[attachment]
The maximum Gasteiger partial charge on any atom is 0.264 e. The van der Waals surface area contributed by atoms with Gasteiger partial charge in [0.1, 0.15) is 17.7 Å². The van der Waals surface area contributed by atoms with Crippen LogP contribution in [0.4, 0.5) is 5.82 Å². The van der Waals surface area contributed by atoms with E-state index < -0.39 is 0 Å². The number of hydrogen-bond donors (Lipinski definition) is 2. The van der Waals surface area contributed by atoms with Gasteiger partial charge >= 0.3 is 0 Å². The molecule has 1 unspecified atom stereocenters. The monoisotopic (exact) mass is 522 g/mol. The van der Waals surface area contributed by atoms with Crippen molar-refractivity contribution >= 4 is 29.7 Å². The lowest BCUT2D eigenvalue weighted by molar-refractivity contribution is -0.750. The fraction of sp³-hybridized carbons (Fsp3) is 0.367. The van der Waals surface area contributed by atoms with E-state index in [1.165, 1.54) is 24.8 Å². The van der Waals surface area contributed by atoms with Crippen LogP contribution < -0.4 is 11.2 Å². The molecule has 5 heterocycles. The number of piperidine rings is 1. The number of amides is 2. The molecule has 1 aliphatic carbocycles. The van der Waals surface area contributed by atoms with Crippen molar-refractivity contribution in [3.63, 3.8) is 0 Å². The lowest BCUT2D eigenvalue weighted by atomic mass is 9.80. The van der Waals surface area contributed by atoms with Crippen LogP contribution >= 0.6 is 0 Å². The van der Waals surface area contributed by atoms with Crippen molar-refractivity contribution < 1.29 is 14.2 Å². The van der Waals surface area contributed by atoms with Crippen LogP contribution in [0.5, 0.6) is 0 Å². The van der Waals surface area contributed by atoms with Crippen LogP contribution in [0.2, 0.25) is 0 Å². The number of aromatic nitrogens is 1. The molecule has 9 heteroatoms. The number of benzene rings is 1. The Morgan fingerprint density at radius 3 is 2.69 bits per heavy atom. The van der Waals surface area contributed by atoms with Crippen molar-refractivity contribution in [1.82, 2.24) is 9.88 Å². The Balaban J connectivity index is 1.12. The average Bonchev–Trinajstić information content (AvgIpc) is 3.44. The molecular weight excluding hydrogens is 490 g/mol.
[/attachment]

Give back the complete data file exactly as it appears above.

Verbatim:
The maximum Gasteiger partial charge on any atom is 0.264 e. The van der Waals surface area contributed by atoms with Gasteiger partial charge in [0.1, 0.15) is 17.7 Å². The van der Waals surface area contributed by atoms with Crippen LogP contribution in [0.4, 0.5) is 5.82 Å². The van der Waals surface area contributed by atoms with E-state index < -0.39 is 0 Å². The number of hydrogen-bond donors (Lipinski definition) is 2. The van der Waals surface area contributed by atoms with Gasteiger partial charge >= 0.3 is 0 Å². The molecule has 1 unspecified atom stereocenters. The monoisotopic (exact) mass is 522 g/mol. The van der Waals surface area contributed by atoms with Crippen molar-refractivity contribution >= 4 is 29.7 Å². The lowest BCUT2D eigenvalue weighted by molar-refractivity contribution is -0.750. The fraction of sp³-hybridized carbons (Fsp3) is 0.367. The van der Waals surface area contributed by atoms with E-state index in [1.165, 1.54) is 24.8 Å². The van der Waals surface area contributed by atoms with Crippen LogP contribution < -0.4 is 11.2 Å². The molecule has 5 heterocycles. The number of piperidine rings is 1. The number of amides is 2. The molecule has 1 aliphatic carbocycles. The van der Waals surface area contributed by atoms with Crippen molar-refractivity contribution in [3.63, 3.8) is 0 Å². The lowest BCUT2D eigenvalue weighted by atomic mass is 9.80. The van der Waals surface area contributed by atoms with Crippen LogP contribution >= 0.6 is 0 Å². The van der Waals surface area contributed by atoms with Crippen molar-refractivity contribution < 1.29 is 14.2 Å². The van der Waals surface area contributed by atoms with Crippen LogP contribution in [0.5, 0.6) is 0 Å². The van der Waals surface area contributed by atoms with Crippen LogP contribution in [0.2, 0.25) is 0 Å². The number of aromatic nitrogens is 1. The molecule has 9 heteroatoms. The number of benzene rings is 1. The Morgan fingerprint density at radius 3 is 2.69 bits per heavy atom. The van der Waals surface area contributed by atoms with Crippen molar-refractivity contribution in [1.82, 2.24) is 9.88 Å². The Balaban J connectivity index is 1.12. The average Bonchev–Trinajstić information content (AvgIpc) is 3.44. The molecular weight excluding hydrogens is 490 g/mol.